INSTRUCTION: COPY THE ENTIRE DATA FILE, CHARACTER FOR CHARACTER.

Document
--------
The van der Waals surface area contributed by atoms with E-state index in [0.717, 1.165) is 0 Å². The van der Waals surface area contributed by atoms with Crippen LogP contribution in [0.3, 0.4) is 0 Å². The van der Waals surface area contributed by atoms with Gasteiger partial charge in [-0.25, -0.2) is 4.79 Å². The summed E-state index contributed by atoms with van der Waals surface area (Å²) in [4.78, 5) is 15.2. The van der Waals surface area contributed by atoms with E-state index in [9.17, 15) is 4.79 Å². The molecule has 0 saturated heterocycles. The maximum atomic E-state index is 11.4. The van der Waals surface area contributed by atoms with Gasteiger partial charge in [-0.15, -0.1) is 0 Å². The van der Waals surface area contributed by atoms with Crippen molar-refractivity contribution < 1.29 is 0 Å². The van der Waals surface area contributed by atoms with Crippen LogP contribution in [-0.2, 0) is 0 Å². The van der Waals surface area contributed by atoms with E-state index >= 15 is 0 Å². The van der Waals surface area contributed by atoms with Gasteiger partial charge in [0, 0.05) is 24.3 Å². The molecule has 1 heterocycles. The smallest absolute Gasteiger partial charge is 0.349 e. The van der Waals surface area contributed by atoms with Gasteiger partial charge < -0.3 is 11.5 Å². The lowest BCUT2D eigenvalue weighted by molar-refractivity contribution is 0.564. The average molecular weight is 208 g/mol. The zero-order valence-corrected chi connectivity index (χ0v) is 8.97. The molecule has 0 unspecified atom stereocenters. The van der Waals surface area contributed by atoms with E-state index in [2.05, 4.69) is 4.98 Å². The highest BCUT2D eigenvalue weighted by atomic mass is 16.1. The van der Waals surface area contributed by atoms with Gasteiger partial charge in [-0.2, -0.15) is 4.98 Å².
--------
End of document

The van der Waals surface area contributed by atoms with E-state index in [0.717, 1.165) is 0 Å². The van der Waals surface area contributed by atoms with Crippen LogP contribution in [0.3, 0.4) is 0 Å². The van der Waals surface area contributed by atoms with Gasteiger partial charge in [-0.25, -0.2) is 4.79 Å². The summed E-state index contributed by atoms with van der Waals surface area (Å²) in [4.78, 5) is 15.2. The van der Waals surface area contributed by atoms with E-state index in [9.17, 15) is 4.79 Å². The molecule has 0 saturated heterocycles. The maximum atomic E-state index is 11.4. The van der Waals surface area contributed by atoms with Gasteiger partial charge in [-0.15, -0.1) is 0 Å². The van der Waals surface area contributed by atoms with Crippen molar-refractivity contribution < 1.29 is 0 Å². The van der Waals surface area contributed by atoms with Crippen LogP contribution in [-0.2, 0) is 0 Å². The van der Waals surface area contributed by atoms with E-state index >= 15 is 0 Å². The van der Waals surface area contributed by atoms with Gasteiger partial charge in [0, 0.05) is 24.3 Å². The molecule has 1 heterocycles. The smallest absolute Gasteiger partial charge is 0.349 e. The van der Waals surface area contributed by atoms with Gasteiger partial charge < -0.3 is 11.5 Å². The lowest BCUT2D eigenvalue weighted by molar-refractivity contribution is 0.564. The average molecular weight is 208 g/mol. The zero-order valence-corrected chi connectivity index (χ0v) is 8.97. The molecule has 0 unspecified atom stereocenters. The van der Waals surface area contributed by atoms with E-state index in [2.05, 4.69) is 4.98 Å². The highest BCUT2D eigenvalue weighted by atomic mass is 16.1. The van der Waals surface area contributed by atoms with Gasteiger partial charge in [-0.2, -0.15) is 4.98 Å².